It rather spoils the spirit of optimism stoked by the FT on its relaunch some weeks ago, when it resurrected its original slogan "Without fear, without favour". Make that "…without favour, except for those who can't pay off their mortgage with a lump sum from their annual bonus".

If rioting is, indeed, the result of this growing wealth chasm you could do worse than bet that leading the charge will be a constituency of angry, disillusioned middle managers and hard-pressed captains of small to medium-sized enterprises who can no longer afford their daily FT-fix and, instead, must to make do with the financial pages of Metro.

Daily Mini-Quiz

09:55 UK time, Thursday, 21 June 2007

Wednesday's Daily Mini-Quiz asked how many weeks of full houses the new Lord of the Rings musical must secure to cover its costs. The answer – which a respectable 74% of you got right – is 40 weeks. Today's Daily Mini-Quiz is not a Daily Mini-Quiz at all.

Your Letters

16:33 UK time, Wednesday, 20 June 2007

Does the Vatican's paper on safe driving make any reference to standing up in the back of a moving vehicle without wearing a seatbelt?
Lee, Horsham

Re Flatten or save - if they do demolish Brunel roundabout in Slough, just what do they plan to replace it with? To prevent people just crashing into the side of the Ricky Gervais Exhibition Centre (or some such), there's going to have to be a roundabout - so isn't this just a renaming?
Aine, London

I was just wondering if any one else was disappointed when reading Volunteers sought for Mars test that it wasn't anything to do with chocolate?
Kate, Oxford, UK

When I saw Volunteers sought for Mars test, I was thinking my chocolately-dreams had come true! Darn you, BBC.
Ben Hill, Cardiff, Wales
Monitor note: That's be a "yes" then, Kate.

Now that absolutely ANYTHING can be classified as art, would anyone care to open bidding on a soon-to-be-released video of me parking my car *on my lawn*? I have spent 12 years studying art at a very prestigious university, if it helps...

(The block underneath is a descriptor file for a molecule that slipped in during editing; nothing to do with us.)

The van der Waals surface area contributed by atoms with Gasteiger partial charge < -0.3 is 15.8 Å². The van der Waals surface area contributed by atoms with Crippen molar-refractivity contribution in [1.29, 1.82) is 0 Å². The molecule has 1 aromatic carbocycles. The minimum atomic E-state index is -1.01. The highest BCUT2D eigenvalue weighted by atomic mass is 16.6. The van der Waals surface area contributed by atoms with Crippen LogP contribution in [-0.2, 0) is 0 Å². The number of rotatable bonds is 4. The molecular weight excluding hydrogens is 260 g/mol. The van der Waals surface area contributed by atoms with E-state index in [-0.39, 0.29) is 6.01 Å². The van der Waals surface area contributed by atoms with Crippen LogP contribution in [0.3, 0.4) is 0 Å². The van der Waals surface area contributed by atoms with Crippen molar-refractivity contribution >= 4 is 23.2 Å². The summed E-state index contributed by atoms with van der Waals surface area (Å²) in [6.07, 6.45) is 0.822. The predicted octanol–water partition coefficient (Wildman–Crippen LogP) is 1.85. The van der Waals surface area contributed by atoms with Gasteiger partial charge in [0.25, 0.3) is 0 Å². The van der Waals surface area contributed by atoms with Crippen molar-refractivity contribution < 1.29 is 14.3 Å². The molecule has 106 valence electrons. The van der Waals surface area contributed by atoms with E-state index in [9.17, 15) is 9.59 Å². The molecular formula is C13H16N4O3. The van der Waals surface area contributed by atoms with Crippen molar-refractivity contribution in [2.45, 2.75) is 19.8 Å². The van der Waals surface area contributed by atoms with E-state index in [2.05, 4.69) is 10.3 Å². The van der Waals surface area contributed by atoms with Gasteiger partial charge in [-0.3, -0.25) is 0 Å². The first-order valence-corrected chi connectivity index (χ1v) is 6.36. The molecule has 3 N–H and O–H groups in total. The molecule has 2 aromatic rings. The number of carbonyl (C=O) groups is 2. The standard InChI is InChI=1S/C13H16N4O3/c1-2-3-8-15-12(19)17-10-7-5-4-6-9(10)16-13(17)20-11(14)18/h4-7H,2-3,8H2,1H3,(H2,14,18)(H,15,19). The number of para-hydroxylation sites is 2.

Colin Main, Berkhamsted, UK

Why is it that just like "travellers" - as in globetrotting tourists - think that their trips mark them out somehow special and more interesting, smokers think the same thing about their own habit? Whereas in truth, the former are no more than glorified tourists, and the latter taste yuck when you kiss them.
Maisy, Milton Keynes

Paper Monitor

10:42 UK time, Wednesday, 20 June 2007

A service highlighting the riches of the daily press.

When news filtered through that the Lord of the Rings musical was to be the most expensive production ever to grace the West End, the sound of theatre critics sharpening their fangs could be heard all the way from Soho to Middle Earth.

There's nothing a sharp-tongued reviewer likes more than a £12.5m quarry.

As with other big "events" of Theatreland's past, like Equus (Daniel Radcliffe naked), The Graduate (Jerry Hall or Kathleen Turner naked) and The Blue Room (Nicole Kidman naked), this is the time when a critic knows he or she can nail page three (even if naked orcs don't merit it, the price tag does).

It is unlikely the phrase "theatrical Viagra" would have stuck in the memory if it had been hidden in the arts supplement midway down page 36.

So, with the scent of immortality (and tasty hobbits) in their nostrils, how did the critics respond?

Sure enough, "HOBBITS DIE A SLOW DEATH" says the Daily Telegraph, which notes "the language is flat, portentous or twee, and there is barely a moment that makes you gasp".

Quentin Letts in the Daily Mail derides the cheesiness of it all - "MIDDLE EARTH WITH MORE CORN THAN KANSAS". He says that with all the cod accents, "no wonder the North Sea is empty". Errr, what was that about cheese, Quentin?